Simon Creasey

Why giggling in class is so contagious


An outbreak of continuous laughter can derail a lesson, but does it also bring benefits that teachers may want to utilise, wonders Simon Creasey

Why giggling in class is so contagious

Often, it starts with something innocuous: the teacher accidentally drops an object on the floor or says something that is misconstrued as being rude. Or, in these times of remote learning, something amusing may pop up behind one of those present on their video feeds. One child starts quietly chuckling to themselves, then the laughter spreads like wildfire. Before you know it, everyone is laughing uncontrollably and the lesson is ruined because it takes ages to calm the children down and get them focused on the task in hand.

That’s right: the giggle fit has struck again.

Can you stop a giggle fit mid episode? Can you work out a way to prevent it before it even gets started? Is it even advisable to do either of those things? Let’s find out.

According to Erman Misirlisoy, a behavioural scientist and writer, laughter appears in two forms: one is more voluntary and the other is more spontaneous.

“Voluntary laughter is typically what we use in conversation and it helps to make an interaction more pleasant,” he says. “Much of the time, we don’t even realise we’re doing it, but it’s the most common type of laughter in our lives.

“Spontaneous laughter is the more uncontrollable laughter we use when we find something irresistibly hilarious. It’s not entirely clear what makes a joke funny and there seems to be a lot of variability between people in what they find funny.”

While the outcome of voluntary or spontaneous laughter is the same – someone laughs – the way our brain works during that episode is different depending on the type of laughter.

“Voluntary laughter is generally controlled by frontal and motor areas of the brain – areas that are typically involved in decision making and action control,” explains Misirlisoy. “In contrast, spontaneous laughter involves more activity in deeper brain structures that typically control automatic physiological processes like hormonal regulation.”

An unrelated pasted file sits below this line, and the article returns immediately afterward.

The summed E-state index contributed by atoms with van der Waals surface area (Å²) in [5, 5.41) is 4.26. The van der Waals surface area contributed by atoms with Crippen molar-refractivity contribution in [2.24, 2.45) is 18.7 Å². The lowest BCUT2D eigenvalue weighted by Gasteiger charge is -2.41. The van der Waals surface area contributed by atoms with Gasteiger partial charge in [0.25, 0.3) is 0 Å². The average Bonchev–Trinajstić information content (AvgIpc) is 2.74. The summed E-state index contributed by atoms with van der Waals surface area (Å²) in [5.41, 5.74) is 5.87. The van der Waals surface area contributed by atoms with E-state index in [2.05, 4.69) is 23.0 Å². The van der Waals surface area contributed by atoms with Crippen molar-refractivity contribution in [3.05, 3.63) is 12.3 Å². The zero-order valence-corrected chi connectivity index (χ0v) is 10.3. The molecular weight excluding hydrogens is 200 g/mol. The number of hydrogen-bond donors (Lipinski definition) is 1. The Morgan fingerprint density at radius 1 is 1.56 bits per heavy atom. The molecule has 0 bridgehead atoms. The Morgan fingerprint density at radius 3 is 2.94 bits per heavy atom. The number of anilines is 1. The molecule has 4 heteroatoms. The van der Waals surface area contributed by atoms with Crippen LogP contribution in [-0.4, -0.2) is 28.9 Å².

Whichever laughter is in play, if you’re close to it, you will soon be laughing, too, because it’s highly contagious.

“Because we use laughter as a social lubricant, it would actually appear very strange if we sat completely stone-faced while a friend laughed,” he says. “So laughter is incredibly contagious, even when we don’t know what somebody else is laughing at. In fact, it’s so contagious that we can infect ourselves with it. Trying not to laugh will inevitably fail because you’ll keep thinking about laughing. Ultimately, you end up in a positive feedback loop with an ever-intensifying urge to laugh.”

So, the giggle fit is no one’s fault, really – it’s an inevitable mix of psychology and biology. No one is trying to deliberately undermine your lesson; they are just a slave to the LOLs. And, perhaps surprisingly, these episodes can have a positive impact.

“Among many other benefits, laughing – giggling as well, I’m sure – releases endorphins, the ‘feelgood’ hormone, which have a calming and pleasurable effect on mind and body,” says author Pamela Dell, who wrote the book Why We Laugh: the science of giggles. “Psychologically, this can translate into the strengthening and maintenance of social bonds between humans.”